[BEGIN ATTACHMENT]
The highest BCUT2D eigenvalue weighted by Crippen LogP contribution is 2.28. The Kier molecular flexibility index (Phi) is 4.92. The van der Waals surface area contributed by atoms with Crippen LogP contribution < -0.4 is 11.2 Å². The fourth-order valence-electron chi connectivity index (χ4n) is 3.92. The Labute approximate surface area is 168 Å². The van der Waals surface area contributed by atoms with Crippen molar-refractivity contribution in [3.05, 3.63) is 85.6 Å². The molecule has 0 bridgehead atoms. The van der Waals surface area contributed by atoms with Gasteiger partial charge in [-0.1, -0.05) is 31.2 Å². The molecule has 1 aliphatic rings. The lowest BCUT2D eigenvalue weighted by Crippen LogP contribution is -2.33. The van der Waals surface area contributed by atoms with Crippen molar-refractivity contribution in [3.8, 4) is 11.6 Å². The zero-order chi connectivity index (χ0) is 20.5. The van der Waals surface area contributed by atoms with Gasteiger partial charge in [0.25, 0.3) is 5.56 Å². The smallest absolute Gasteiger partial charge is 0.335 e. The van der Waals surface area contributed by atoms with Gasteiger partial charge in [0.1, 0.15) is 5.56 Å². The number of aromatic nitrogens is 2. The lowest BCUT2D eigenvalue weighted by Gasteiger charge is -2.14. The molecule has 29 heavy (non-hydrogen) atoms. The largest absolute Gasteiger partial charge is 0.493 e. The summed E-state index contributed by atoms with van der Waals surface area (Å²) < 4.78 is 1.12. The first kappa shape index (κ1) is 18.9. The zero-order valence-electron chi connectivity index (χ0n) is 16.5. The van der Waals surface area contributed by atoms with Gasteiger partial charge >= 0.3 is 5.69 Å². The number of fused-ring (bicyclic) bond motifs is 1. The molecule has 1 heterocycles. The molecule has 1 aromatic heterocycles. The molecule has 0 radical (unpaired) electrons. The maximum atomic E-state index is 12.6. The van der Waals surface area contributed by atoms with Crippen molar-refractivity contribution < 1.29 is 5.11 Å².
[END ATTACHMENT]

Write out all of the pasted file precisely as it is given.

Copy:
The highest BCUT2D eigenvalue weighted by Crippen LogP contribution is 2.28. The Kier molecular flexibility index (Phi) is 4.92. The van der Waals surface area contributed by atoms with Crippen LogP contribution < -0.4 is 11.2 Å². The fourth-order valence-electron chi connectivity index (χ4n) is 3.92. The Labute approximate surface area is 168 Å². The van der Waals surface area contributed by atoms with Crippen molar-refractivity contribution in [3.05, 3.63) is 85.6 Å². The molecule has 0 bridgehead atoms. The van der Waals surface area contributed by atoms with Gasteiger partial charge in [-0.1, -0.05) is 31.2 Å². The molecule has 1 aliphatic rings. The lowest BCUT2D eigenvalue weighted by Crippen LogP contribution is -2.33. The van der Waals surface area contributed by atoms with Crippen molar-refractivity contribution in [3.8, 4) is 11.6 Å². The zero-order chi connectivity index (χ0) is 20.5. The van der Waals surface area contributed by atoms with Gasteiger partial charge in [0.25, 0.3) is 5.56 Å². The smallest absolute Gasteiger partial charge is 0.335 e. The van der Waals surface area contributed by atoms with Gasteiger partial charge in [0.1, 0.15) is 5.56 Å². The number of aromatic nitrogens is 2. The lowest BCUT2D eigenvalue weighted by Gasteiger charge is -2.14. The molecule has 29 heavy (non-hydrogen) atoms. The largest absolute Gasteiger partial charge is 0.493 e. The summed E-state index contributed by atoms with van der Waals surface area (Å²) < 4.78 is 1.12. The first kappa shape index (κ1) is 18.9. The zero-order valence-electron chi connectivity index (χ0n) is 16.5. The van der Waals surface area contributed by atoms with Gasteiger partial charge >= 0.3 is 5.69 Å². The number of fused-ring (bicyclic) bond motifs is 1. The molecule has 1 heterocycles. The molecule has 1 aromatic heterocycles. The molecule has 0 radical (unpaired) electrons. The maximum atomic E-state index is 12.6. The van der Waals surface area contributed by atoms with Crippen molar-refractivity contribution < 1.29 is 5.11 Å².